In his will, Edward VII left his widow £200,000 and a lifetime interest in the Sandringham estate.[43] Queen Alexandra's continued occupancy of the "big house" compelled George V, his wife, Queen Mary, and their expanding family to remain at York Cottage in the grounds, in rather "cramped" conditions.[44] Suggestions from courtiers that Queen Alexandra might move out were firmly rebuffed by the King; "It is my mother's house, my father built it for her".[45] The lack of space did, however, enable George to limit the entertaining he undertook, and the small rooms reportedly reminded the King of the onboard cabins of his naval career.[46]

Memorial plaque to George V in the Church of St Mary Magdalene

The new King's primary interests, aside from his constitutional duties, were shooting and stamp collecting,[47][c] he was considered one of the best shots in England and his collections of shotguns and stamps were among the finest in the world.[49] Deeply conservative by nature, George sought to maintain the traditions of Sandringham estate life established by his father and life at York Cottage provided respite from the constitutional and political struggles that overshadowed the early years of George's reign. Even greater upheaval was occasioned by the outbreak of the First World War, a dynastic struggle that involved many of George's relatives, including the German Kaiser and the Russian Emperor, both of whom had previously been guests at Sandringham.[49][50][d] The estate and village of Sandringham suffered major loss when all but two members of the King's Own Sandringham Company, a territorial unit of the Fifth Battalion of the Royal Norfolk Regiment, were killed at Sulva Bay during the Gallipoli Campaign.[52] A memorial to the dead was raised on the estate, to which the names of those killed in the Second World War were added subsequently.[53]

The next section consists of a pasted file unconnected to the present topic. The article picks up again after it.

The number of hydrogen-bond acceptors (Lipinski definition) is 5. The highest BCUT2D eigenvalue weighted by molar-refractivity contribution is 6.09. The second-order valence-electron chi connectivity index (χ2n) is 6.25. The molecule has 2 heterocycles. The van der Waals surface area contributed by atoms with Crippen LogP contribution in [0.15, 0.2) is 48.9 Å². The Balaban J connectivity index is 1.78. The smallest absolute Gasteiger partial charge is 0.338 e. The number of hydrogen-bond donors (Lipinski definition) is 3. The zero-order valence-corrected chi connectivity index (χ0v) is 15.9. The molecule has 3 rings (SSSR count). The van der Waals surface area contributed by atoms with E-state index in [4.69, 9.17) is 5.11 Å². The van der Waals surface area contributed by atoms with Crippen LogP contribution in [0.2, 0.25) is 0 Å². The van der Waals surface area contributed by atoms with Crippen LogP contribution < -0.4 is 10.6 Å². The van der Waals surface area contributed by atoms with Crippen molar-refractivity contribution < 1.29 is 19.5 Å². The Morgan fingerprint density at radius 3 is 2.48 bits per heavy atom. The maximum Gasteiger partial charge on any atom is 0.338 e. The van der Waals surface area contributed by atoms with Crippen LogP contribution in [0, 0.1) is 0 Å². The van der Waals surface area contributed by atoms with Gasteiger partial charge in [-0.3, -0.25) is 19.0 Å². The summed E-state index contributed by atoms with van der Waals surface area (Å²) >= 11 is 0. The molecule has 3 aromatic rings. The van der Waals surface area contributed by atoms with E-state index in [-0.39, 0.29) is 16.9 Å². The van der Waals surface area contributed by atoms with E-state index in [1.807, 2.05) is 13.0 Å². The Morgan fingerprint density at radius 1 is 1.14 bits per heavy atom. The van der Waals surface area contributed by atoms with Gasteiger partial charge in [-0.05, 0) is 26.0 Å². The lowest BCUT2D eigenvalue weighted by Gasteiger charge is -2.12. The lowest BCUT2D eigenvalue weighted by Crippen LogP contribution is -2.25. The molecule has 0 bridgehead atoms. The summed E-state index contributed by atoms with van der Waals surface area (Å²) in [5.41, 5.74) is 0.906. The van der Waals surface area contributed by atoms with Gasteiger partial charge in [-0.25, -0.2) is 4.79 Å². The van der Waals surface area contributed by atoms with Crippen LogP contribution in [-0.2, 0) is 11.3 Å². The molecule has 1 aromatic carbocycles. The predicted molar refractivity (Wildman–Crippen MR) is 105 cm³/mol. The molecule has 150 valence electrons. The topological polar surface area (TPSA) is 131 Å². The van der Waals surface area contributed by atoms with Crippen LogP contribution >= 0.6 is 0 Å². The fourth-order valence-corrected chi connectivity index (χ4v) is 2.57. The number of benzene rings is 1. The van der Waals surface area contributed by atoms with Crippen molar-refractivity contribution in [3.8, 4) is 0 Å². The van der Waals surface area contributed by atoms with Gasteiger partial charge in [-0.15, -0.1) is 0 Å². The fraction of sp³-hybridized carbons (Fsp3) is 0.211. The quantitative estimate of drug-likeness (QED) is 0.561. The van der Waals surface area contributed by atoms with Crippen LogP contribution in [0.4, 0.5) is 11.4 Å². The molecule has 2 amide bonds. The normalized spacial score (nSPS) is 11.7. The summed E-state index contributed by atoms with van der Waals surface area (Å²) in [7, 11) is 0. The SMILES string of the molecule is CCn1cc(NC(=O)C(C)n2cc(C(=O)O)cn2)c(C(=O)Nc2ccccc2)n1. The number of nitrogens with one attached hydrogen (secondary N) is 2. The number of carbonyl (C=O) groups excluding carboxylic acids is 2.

Queen Alexandra died at Sandringham on 20 November 1925 which finally allowed the King and his family to move to the main house;[54] in 1932, George V gave the first of the royal christmas messages from a studio erected at Sandringham. The speech, written by Rudyard Kipling, began, "I speak now from my home and from my heart to you all".[55] George V died in his bedroom at Sandringham at 11.55 p.m. on 20 January 1936, his death hastened by injections of morphine and cocaine, to maintain the King's dignity, and to enable the announcement of his death to be made in the following day's Times.[56] The king's body was moved to St Mary Magdalene's Church, a scene described by the late King's assistant private secretary, "Tommy" Lascelles. "Next evening we took him over to the little church at the end of the garden. We saw the lych-gate brilliantly lit (and) the guardsmen slung the coffin on their shoulders and laid it before the altar, after a brief service, we left it, to be watched over by the men of the Sandringham Estate."[57] Two days later, George's body was transported by train from Wolferton to London, and a lying in state at Westminster Hall.[57]